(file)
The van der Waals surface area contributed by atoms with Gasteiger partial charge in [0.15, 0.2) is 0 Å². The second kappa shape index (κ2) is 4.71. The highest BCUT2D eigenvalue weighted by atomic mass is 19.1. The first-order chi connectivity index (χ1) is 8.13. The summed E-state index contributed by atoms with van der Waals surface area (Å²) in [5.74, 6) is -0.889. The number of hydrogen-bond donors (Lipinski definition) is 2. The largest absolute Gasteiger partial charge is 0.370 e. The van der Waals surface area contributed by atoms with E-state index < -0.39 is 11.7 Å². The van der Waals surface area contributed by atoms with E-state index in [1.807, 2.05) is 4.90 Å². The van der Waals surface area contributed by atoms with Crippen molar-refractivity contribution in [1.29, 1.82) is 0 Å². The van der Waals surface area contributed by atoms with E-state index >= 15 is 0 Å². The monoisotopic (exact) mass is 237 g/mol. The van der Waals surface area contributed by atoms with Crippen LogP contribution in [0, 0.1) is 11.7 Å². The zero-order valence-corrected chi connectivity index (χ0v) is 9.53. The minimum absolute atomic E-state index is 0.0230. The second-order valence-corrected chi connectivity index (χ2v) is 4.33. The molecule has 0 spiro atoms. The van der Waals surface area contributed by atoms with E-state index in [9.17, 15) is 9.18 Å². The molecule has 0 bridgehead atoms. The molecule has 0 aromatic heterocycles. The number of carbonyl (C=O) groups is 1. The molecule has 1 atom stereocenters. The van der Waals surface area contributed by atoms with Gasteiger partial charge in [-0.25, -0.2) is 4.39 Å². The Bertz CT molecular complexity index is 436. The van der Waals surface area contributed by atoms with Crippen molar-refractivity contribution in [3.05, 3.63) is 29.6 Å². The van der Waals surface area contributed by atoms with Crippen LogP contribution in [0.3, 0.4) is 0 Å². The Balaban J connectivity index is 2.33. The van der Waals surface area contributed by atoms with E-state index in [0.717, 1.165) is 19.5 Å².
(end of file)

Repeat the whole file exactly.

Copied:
The van der Waals surface area contributed by atoms with Gasteiger partial charge in [0.15, 0.2) is 0 Å². The second kappa shape index (κ2) is 4.71. The highest BCUT2D eigenvalue weighted by atomic mass is 19.1. The first-order chi connectivity index (χ1) is 8.13. The summed E-state index contributed by atoms with van der Waals surface area (Å²) in [5.74, 6) is -0.889. The number of hydrogen-bond donors (Lipinski definition) is 2. The largest absolute Gasteiger partial charge is 0.370 e. The van der Waals surface area contributed by atoms with E-state index < -0.39 is 11.7 Å². The van der Waals surface area contributed by atoms with E-state index in [1.807, 2.05) is 4.90 Å². The van der Waals surface area contributed by atoms with Crippen molar-refractivity contribution in [1.29, 1.82) is 0 Å². The van der Waals surface area contributed by atoms with E-state index >= 15 is 0 Å². The monoisotopic (exact) mass is 237 g/mol. The van der Waals surface area contributed by atoms with Crippen LogP contribution in [0, 0.1) is 11.7 Å². The zero-order valence-corrected chi connectivity index (χ0v) is 9.53. The minimum absolute atomic E-state index is 0.0230. The second-order valence-corrected chi connectivity index (χ2v) is 4.33. The molecule has 0 spiro atoms. The van der Waals surface area contributed by atoms with E-state index in [9.17, 15) is 9.18 Å². The molecule has 0 bridgehead atoms. The molecule has 0 aromatic heterocycles. The number of carbonyl (C=O) groups is 1. The molecule has 1 atom stereocenters. The van der Waals surface area contributed by atoms with Gasteiger partial charge in [-0.25, -0.2) is 4.39 Å². The Bertz CT molecular complexity index is 436. The van der Waals surface area contributed by atoms with Crippen molar-refractivity contribution in [3.05, 3.63) is 29.6 Å². The van der Waals surface area contributed by atoms with Crippen LogP contribution in [0.3, 0.4) is 0 Å². The Balaban J connectivity index is 2.33. The van der Waals surface area contributed by atoms with E-state index in [0.717, 1.165) is 19.5 Å².